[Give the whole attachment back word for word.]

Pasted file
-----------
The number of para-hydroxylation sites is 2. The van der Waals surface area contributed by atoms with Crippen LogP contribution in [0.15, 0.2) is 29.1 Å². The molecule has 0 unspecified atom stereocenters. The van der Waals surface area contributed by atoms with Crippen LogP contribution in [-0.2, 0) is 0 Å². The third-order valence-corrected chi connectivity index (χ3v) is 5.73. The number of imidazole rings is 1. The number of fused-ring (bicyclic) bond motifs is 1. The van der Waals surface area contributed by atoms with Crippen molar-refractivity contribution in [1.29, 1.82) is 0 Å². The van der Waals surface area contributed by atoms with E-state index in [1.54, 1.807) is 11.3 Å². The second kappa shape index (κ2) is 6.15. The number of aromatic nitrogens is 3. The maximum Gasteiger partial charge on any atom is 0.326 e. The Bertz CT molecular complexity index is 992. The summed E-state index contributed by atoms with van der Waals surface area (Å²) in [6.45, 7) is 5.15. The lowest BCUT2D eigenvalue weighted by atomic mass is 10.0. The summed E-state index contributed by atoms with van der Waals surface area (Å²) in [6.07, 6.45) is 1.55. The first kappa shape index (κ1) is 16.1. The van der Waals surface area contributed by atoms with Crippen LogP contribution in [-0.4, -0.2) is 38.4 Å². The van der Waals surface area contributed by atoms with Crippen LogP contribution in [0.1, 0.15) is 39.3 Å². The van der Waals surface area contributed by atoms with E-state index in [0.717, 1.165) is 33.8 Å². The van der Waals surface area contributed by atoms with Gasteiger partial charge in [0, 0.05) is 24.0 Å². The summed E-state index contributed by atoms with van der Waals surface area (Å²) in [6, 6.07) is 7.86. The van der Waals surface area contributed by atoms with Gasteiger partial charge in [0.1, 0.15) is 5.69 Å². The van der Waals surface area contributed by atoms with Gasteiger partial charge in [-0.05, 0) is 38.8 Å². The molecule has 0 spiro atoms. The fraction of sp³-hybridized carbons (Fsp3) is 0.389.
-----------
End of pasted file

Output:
The number of para-hydroxylation sites is 2. The van der Waals surface area contributed by atoms with Crippen LogP contribution in [0.15, 0.2) is 29.1 Å². The molecule has 0 unspecified atom stereocenters. The van der Waals surface area contributed by atoms with Crippen LogP contribution in [-0.2, 0) is 0 Å². The third-order valence-corrected chi connectivity index (χ3v) is 5.73. The number of imidazole rings is 1. The number of fused-ring (bicyclic) bond motifs is 1. The van der Waals surface area contributed by atoms with Crippen molar-refractivity contribution in [1.29, 1.82) is 0 Å². The van der Waals surface area contributed by atoms with E-state index in [1.54, 1.807) is 11.3 Å². The second kappa shape index (κ2) is 6.15. The number of aromatic nitrogens is 3. The maximum Gasteiger partial charge on any atom is 0.326 e. The Bertz CT molecular complexity index is 992. The summed E-state index contributed by atoms with van der Waals surface area (Å²) in [6.45, 7) is 5.15. The lowest BCUT2D eigenvalue weighted by atomic mass is 10.0. The summed E-state index contributed by atoms with van der Waals surface area (Å²) in [6.07, 6.45) is 1.55. The first kappa shape index (κ1) is 16.1. The van der Waals surface area contributed by atoms with Crippen LogP contribution in [-0.4, -0.2) is 38.4 Å². The van der Waals surface area contributed by atoms with Crippen LogP contribution in [0.1, 0.15) is 39.3 Å². The van der Waals surface area contributed by atoms with E-state index in [0.717, 1.165) is 33.8 Å². The van der Waals surface area contributed by atoms with Gasteiger partial charge in [0, 0.05) is 24.0 Å². The summed E-state index contributed by atoms with van der Waals surface area (Å²) in [6, 6.07) is 7.86. The van der Waals surface area contributed by atoms with Gasteiger partial charge in [0.1, 0.15) is 5.69 Å². The van der Waals surface area contributed by atoms with Gasteiger partial charge in [-0.05, 0) is 38.8 Å². The molecule has 0 spiro atoms. The fraction of sp³-hybridized carbons (Fsp3) is 0.389.